The Division of Health Care Communication
The Patient & Community Voices project is coordinated by the Division of Health Care Communication (DHCC) in the Office of the Vice-Provost Health at the University of British Columbia. Established in September of 1996, the DHCC works to promote a partnership model of patient/client and health professional communication that is in line with current trends in health care, including evidence-based practice, client-centred care and informed and shared decision making.
In November 2005, the DHCC organized the 1st international conference on Where’s the Patient’s Voice in Health Professional Education? in Vancouver, Canada. The conference brought together patients, educators from different health professions, researchers, and students to share experiences and ideas. 134 presenters illustrated many ways in which patients or community are becoming involved in health professions education in countries such as the UK, Canada, USA and Australia.
With funding from the UBC Teaching and Learning Enhancement Fund (TLEF), the Patient and Community Voices Project began in 2008. The first phase of the project focused developing partnerships between the university and the community. We piloted interprofessional workshops with three community groups that could be used as models for bringing patients and community members into health professional education.
Following the success of those workshops, we formed an Advisory Board, comprised of community, students and faculty. The Advisory Board guided the development, evaluation, and implementation of interprofessional, community-led education activities for health professional students at UBC from 2008-2011.
The Founding Advisory Board members included:
Community members: Barbara Bawlf (Richmond Mental Health Consumer and Friends Society); Stephanie Laeser Hunter (PeerNet BC); Lisa Hutcheon (Heart and Stroke Foundation); Paul Kerston (BC Persons with AIDS Society, now Positive Living Society of BC); Sue Macdonald (Canadian Mental Health Association (Vancouver-Burnaby Branch); Kathryn Sykes (BC Epilepsy Society)
UBC Faculty: Connie Canam (School of Nursing); Marion Clauson (School of Nursing); David Fielding (Faculty of Pharmaceutical Science); Wendy Hall (School of Nursing); Michael Lee (Occupational Therapy Program); Sue Murphy (Department of Physical Therapy); J. Craig Phillips (School of Nursing)
Students: Sasha Bossley (Occupational Therapy); David Chiu (Counselling Psychology); Albert Chong (Pharmacy); Andrea Harstone (School of Social Work); Jo-Ann Morrison (School of Social Work)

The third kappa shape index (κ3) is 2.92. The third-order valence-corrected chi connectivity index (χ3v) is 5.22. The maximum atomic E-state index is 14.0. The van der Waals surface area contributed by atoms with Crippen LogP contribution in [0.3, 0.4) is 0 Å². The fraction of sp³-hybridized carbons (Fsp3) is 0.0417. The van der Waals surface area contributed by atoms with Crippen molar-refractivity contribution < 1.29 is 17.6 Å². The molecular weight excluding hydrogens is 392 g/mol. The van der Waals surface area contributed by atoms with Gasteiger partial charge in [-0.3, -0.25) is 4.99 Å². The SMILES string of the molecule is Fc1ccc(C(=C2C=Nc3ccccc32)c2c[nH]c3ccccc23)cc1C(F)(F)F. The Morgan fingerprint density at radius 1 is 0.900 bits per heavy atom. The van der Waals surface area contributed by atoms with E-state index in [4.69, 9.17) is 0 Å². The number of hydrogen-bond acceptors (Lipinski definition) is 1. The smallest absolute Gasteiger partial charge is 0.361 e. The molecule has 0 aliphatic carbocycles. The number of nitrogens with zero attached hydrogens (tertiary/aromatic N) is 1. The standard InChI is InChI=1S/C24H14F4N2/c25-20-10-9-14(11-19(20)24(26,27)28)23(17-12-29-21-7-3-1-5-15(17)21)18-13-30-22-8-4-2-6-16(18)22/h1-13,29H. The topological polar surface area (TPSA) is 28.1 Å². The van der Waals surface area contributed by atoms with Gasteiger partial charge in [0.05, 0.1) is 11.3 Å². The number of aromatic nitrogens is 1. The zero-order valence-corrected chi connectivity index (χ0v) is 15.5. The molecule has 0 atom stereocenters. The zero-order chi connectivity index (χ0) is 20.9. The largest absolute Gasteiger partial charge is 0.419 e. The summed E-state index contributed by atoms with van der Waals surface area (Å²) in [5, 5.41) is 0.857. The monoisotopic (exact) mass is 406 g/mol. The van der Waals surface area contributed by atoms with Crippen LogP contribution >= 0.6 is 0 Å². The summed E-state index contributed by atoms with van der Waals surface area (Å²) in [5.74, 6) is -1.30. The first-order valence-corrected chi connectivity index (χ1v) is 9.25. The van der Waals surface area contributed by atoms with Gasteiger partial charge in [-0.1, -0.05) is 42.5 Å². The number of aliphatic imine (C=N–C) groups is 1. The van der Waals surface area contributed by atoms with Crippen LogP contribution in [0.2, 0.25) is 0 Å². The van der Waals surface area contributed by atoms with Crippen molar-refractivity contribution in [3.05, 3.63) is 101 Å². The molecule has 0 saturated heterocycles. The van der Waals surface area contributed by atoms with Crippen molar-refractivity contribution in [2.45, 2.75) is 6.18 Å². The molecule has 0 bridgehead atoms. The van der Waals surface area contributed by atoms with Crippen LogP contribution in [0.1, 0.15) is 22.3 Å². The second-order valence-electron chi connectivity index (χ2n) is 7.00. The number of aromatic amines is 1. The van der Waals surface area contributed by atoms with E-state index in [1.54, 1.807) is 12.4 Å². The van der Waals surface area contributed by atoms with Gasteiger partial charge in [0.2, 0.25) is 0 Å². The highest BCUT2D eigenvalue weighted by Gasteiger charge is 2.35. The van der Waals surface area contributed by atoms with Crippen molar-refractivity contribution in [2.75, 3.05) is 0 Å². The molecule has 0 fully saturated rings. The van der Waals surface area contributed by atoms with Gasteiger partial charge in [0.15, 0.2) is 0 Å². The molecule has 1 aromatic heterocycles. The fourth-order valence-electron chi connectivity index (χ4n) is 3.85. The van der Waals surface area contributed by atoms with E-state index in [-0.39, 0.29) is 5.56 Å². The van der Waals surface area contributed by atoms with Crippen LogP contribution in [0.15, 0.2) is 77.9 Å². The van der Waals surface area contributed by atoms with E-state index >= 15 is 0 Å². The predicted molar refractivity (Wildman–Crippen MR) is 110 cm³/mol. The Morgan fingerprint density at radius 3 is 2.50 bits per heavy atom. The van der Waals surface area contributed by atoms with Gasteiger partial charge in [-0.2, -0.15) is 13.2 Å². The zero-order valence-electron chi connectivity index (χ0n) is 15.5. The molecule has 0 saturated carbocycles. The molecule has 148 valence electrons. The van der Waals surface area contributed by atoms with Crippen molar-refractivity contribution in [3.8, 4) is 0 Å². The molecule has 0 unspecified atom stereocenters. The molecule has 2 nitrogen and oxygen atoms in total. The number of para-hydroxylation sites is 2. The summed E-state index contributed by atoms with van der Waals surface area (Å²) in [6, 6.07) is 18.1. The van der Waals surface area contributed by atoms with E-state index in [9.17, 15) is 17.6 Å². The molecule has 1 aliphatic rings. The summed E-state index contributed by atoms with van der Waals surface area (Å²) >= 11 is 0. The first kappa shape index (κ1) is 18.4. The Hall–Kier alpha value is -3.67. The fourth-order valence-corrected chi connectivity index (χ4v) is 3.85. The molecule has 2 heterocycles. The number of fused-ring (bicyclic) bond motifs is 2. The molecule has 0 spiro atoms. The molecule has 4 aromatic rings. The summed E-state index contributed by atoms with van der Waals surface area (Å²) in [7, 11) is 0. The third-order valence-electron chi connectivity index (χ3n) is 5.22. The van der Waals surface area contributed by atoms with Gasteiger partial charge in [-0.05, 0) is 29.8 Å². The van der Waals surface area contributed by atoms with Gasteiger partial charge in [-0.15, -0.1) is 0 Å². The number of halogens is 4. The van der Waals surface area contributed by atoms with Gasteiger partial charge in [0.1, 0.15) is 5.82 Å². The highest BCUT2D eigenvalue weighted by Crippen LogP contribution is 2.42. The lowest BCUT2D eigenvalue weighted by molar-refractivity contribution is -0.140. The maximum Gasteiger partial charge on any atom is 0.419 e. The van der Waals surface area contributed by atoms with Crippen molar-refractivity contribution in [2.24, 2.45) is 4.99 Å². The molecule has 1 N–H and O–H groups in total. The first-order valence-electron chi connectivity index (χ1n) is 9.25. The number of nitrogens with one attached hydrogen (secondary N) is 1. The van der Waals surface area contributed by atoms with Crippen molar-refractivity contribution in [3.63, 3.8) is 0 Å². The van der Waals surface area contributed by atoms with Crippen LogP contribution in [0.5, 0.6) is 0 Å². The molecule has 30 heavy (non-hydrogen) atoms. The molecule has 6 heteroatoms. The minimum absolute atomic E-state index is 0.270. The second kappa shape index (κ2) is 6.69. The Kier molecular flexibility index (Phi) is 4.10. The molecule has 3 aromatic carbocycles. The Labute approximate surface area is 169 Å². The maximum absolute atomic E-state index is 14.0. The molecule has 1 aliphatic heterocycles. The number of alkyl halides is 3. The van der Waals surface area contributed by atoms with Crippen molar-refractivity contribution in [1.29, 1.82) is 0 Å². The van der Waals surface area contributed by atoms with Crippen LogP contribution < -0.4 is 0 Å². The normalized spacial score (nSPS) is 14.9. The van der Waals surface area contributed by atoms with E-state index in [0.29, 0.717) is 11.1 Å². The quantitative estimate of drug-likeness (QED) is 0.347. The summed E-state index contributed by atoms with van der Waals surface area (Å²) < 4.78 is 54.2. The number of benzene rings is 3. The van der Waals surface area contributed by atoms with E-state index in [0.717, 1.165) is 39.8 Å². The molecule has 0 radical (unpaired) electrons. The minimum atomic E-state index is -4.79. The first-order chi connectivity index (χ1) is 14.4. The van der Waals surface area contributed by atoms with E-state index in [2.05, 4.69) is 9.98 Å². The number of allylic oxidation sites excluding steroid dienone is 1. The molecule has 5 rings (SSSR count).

In 2009, we developed and launched an annual Community and Patient Fair for Health Professional Education, entitled Health Care Involves Everybody. The Fair was well-attended and received a lot of positive feedback from students, faculty and community members. The Community and Patient Fair, re-titled as “Allies in Health Care,” has become a popular annual event.
Following the completion of TLEF funding for the Patient & Community Voices Project, the Founding Advisory Board was dissolved in March 2011. The Division of Health Care Communication (DHCC) continues to coordinate community-led interprofessional workshops for health professional students. The Division also works in partnership with the community to host the annual Allies in Health: Community and Patient Fair during UBC Learning Week in late October.
In 2011, DHCC received funding from the UBC TLEF and the Office of the Vice-Provost Health to support a new initiative, the Interprofessional Health Mentors Program. In this longitudinal (16-month) interprofessional program, teams of students from different disciplines learn together from and with a mentor (patient/client) with a chronic condition or disability (an expert in their life). The first cohort started in September 2011, and included 23 mentors and 92 students from six UBC health professional programs (Dentistry, Medicine, Nursing, Occupational Therapy, Pharmacy, and Physical Therapy). A Steering Committee, comprised of community members, current health mentors, Faculty, students, and the DHCC Project Coordination Team, was established in Fall 2011 to guide the planning, evaluation, and implementation of the Health Mentors program.
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